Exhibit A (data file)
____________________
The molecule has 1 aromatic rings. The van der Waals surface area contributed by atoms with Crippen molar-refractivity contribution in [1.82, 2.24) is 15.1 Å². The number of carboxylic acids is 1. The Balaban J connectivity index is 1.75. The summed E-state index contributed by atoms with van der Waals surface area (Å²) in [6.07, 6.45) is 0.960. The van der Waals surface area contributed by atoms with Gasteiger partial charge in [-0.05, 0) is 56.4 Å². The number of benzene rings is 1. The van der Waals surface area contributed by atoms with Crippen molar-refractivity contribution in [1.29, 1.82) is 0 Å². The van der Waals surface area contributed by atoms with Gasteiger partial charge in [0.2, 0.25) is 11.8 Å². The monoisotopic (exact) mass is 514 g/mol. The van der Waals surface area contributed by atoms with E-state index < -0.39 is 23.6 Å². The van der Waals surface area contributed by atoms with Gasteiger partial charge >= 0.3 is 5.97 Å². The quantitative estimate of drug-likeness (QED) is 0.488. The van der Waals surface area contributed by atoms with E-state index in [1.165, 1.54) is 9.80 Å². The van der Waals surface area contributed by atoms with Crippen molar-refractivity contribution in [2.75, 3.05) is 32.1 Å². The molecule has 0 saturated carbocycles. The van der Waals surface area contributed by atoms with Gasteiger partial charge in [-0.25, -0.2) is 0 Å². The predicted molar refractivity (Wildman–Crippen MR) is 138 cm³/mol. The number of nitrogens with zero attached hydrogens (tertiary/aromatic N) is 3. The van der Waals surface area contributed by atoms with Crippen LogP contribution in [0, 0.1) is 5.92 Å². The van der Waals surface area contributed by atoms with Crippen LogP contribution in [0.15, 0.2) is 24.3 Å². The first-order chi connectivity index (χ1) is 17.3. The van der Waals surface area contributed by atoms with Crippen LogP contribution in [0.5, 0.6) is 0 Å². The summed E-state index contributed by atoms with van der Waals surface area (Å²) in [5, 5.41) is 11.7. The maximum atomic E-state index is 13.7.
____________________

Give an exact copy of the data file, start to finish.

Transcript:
The molecule has 1 aromatic rings. The van der Waals surface area contributed by atoms with Crippen molar-refractivity contribution in [1.82, 2.24) is 15.1 Å². The number of carboxylic acids is 1. The Balaban J connectivity index is 1.75. The summed E-state index contributed by atoms with van der Waals surface area (Å²) in [6.07, 6.45) is 0.960. The van der Waals surface area contributed by atoms with Gasteiger partial charge in [-0.05, 0) is 56.4 Å². The number of benzene rings is 1. The van der Waals surface area contributed by atoms with Crippen molar-refractivity contribution in [1.29, 1.82) is 0 Å². The van der Waals surface area contributed by atoms with Gasteiger partial charge in [0.2, 0.25) is 11.8 Å². The monoisotopic (exact) mass is 514 g/mol. The van der Waals surface area contributed by atoms with E-state index < -0.39 is 23.6 Å². The van der Waals surface area contributed by atoms with Gasteiger partial charge >= 0.3 is 5.97 Å². The quantitative estimate of drug-likeness (QED) is 0.488. The van der Waals surface area contributed by atoms with E-state index in [1.165, 1.54) is 9.80 Å². The van der Waals surface area contributed by atoms with Crippen molar-refractivity contribution in [2.75, 3.05) is 32.1 Å². The molecule has 0 saturated carbocycles. The van der Waals surface area contributed by atoms with Gasteiger partial charge in [-0.25, -0.2) is 0 Å². The predicted molar refractivity (Wildman–Crippen MR) is 138 cm³/mol. The number of nitrogens with zero attached hydrogens (tertiary/aromatic N) is 3. The van der Waals surface area contributed by atoms with Crippen LogP contribution in [0, 0.1) is 5.92 Å². The van der Waals surface area contributed by atoms with Crippen LogP contribution in [0.15, 0.2) is 24.3 Å². The first-order chi connectivity index (χ1) is 17.3. The van der Waals surface area contributed by atoms with Crippen LogP contribution in [0.5, 0.6) is 0 Å². The summed E-state index contributed by atoms with van der Waals surface area (Å²) in [5, 5.41) is 11.7. The maximum atomic E-state index is 13.7.